Absurdly Driven looks at the world of business with a skeptical eye and a firmly rooted tongue in cheek.
I was reading about Jack Ma insisting that working from 9 a.m. to 9 p.m. is a wonderful thing.
And I thought: "What risible nonsense. I wonder how much he sleeps."
Well, he sometimes looks very tired, doesn't he?
Then I discovered he claims to be an excellent sleeper, believing good sleep offers the best chance to overcome problems.
Problems like a lack of sleep because you work 12 hours a day, for example.
How long, though, should you sleep if you really want to be sane, healthy, and successful?
Researchers at NYU Langone Health's School of Medicine thought they'd ponder this in some depth.
They examined everything they could find online about sleep, then asked real sleep experts to divide the truth from the bunkum.
They say they found 20 completely false beliefs about sleep that seem commonly accepted.
And, of course, commonly acted upon.
The worst, perhaps, was: "Many adults need only five or less hours of sleep for general health."
So many entrepreneurs swear by this. Or, at least, they expect their employees to swear by this.
They hoist it high as a badge of honor.
Instead, the truth is you're supposed to sleep between seven and 10 hours, depending on how old you are.
Yes, if you really want to be a high-functioning, healthy, and successful sort, let your mind and body truly get a proper rest.
Many people--and so many entrepreneurs love this one too--are convinced you can train yourself to need less sleep.
You need to get through four phases of sleep to be truly rested.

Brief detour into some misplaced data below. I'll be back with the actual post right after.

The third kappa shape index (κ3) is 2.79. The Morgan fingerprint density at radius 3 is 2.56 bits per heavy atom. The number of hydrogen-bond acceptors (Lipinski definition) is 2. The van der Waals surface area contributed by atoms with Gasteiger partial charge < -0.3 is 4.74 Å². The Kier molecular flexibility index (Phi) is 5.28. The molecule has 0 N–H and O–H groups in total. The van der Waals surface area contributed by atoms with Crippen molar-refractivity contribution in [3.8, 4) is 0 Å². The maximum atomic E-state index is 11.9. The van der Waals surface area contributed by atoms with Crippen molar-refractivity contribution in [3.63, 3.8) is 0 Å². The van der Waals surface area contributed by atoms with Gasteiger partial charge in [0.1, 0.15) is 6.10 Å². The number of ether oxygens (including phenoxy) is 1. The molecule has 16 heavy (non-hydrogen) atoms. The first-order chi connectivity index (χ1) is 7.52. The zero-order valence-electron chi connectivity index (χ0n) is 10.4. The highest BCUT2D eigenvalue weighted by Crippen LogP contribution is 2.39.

There's light sleep, heavier sleep, deepest sleep, and REM (rapid eye movement) sleep.
"The deeper stages of sleep are really important for generation of neurons, repairing muscle, and restoring the immune system," lead researcher Rebecca Robbins told CNN.
Which all sound like things a fine entrepreneur actually needs.
Here's another myth that many embrace: You can catch up on sleep whenever you want.
Oddly enough, a regular sleep schedule harmonizes with your body-clock and is therefore far better for you.
By the way, yes, you can sleep too much--and you shouldn't. No, you shouldn't sleep in a warm room. Cold rooms are more conducive to happy sleep.
And here's a myth I confess I've never heard. Apparently, many people believe that if you can remember your dreams, you've slept well.
In essence, then, a healthy lifestyle--one that doesn't tire you out--may be most conducive to success.
In Robbins's words:
There's such a link between good sleep and our waking success.
I wonder how many successful entrepreneurs have ever tried it.
So many of them seem so stressed out all the time.